The book starts to truly grab hold with the summit push. The team begins to fragment from the sheer physical stress after they reach the South Col via their new route. Teare descends, worried for his health, and on summit day Webster and Anderson are slowly left behind by Venables as they head to the top without oxygen, with no one else on the mountain. It’s a fateful day for the three, decisions made with life-long ramifications. They are reunited after an unprepared night out above 8400 meters, Webster dutifully pulling his camera out one more time to snap the timeless picture of Venables, a human wreck, gamely attempting a victory smile.
The descent down the 3000 meters below the South Col after four days above 8000 meters without oxygen is an extended nightmarish ordeal that literally is unbelievable. It’s every man for himself, but they stick together. Webster becomes the driving force, ferocious in his determination to not die on Everest. The fragmentation continues near the bottom, and finally, after 13 days on the mountain, Anderson, a half day behind the other two, enters Base Camp and manages, somehow, a perfectly droll comment. The book draws to a close a few days later when Webster, wracked with pain and anguish over the condition of his mutilated fingers, breaks down. Pasang, a man full of life, takes Webster aside and imparts simple clear wisdom, the reason to go on.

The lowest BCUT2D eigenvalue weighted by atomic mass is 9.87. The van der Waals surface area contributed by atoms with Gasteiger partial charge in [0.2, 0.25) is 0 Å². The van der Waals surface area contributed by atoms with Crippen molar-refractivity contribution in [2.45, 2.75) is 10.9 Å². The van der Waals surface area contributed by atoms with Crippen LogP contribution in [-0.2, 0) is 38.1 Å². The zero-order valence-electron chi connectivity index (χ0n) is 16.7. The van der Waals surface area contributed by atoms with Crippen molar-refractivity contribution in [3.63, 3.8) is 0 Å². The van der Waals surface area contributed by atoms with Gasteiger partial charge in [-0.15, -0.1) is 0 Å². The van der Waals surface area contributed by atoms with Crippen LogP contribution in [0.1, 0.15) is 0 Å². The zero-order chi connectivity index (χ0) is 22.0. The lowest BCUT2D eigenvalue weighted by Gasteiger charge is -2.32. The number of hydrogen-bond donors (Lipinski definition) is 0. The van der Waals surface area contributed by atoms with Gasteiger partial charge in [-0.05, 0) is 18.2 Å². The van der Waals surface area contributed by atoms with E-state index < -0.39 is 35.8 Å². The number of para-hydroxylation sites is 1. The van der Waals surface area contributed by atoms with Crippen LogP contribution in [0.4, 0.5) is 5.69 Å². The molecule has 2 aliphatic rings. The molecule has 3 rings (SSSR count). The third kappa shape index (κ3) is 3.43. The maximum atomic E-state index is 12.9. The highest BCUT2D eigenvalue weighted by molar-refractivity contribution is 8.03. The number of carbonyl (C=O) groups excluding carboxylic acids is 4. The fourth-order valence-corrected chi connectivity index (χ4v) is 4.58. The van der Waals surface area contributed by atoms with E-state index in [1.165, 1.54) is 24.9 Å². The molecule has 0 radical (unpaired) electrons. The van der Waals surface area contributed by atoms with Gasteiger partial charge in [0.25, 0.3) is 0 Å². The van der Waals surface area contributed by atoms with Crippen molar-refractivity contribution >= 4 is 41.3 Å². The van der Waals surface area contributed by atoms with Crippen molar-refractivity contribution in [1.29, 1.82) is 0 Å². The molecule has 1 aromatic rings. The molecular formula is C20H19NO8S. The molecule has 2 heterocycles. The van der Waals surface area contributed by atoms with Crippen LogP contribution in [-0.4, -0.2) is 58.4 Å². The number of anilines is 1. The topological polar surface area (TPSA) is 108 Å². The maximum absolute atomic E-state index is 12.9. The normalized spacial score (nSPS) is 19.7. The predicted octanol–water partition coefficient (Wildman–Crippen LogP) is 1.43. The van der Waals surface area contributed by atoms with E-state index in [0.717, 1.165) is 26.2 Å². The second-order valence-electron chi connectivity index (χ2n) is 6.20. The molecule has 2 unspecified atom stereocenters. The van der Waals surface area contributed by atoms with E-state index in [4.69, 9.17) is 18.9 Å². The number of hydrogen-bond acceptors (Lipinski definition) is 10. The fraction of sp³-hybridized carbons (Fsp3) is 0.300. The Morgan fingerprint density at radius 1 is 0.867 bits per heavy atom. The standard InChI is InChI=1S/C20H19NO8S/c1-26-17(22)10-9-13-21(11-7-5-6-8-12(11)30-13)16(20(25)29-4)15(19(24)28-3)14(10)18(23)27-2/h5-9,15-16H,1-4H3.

The end of Snow in the Kingdom, starting with the descent, is so powerful that it caused me to completely rethink how I felt about the first 90 percent of the book. The things that I had found so annoying at times—what I perceived as Webster’s tendency to be facile and self-absorbed—I see now as important parts of the whole of who Ed Webster is, and that in turn account for why he became the person who, by the force of his will, got them down alive. While Anderson and Venables were perhaps fatalistic, Ed Webster was not about to let Ed Webster die. That we know all this about Webster is because the book is essentially self-edited. Much of this highly idiosyncratic book would likely have perished in the normal editorial mill works.
This misunderstood mountain, Everest, is often regarded by climbers today as simultaneously too easy and unattainable—on the one hand, no more than a disembodied summit that you bag if you’re so inclined, or conversely, the province of mythic superclimbers. Snow in the Kingdom is only one of two books written by Americans about Everest worth owning. The other is Tom Hornbein’s Everest: the West Ridge. The beauty of these books is that they tell stories of real people who were real climbers who saw Everest as a real mountain worthy of their efforts. The idea that you can go to Everest and take it on as a real climb may be a thing of the past, but the Kangshung Face climb Webster describes here shows us how it might be done.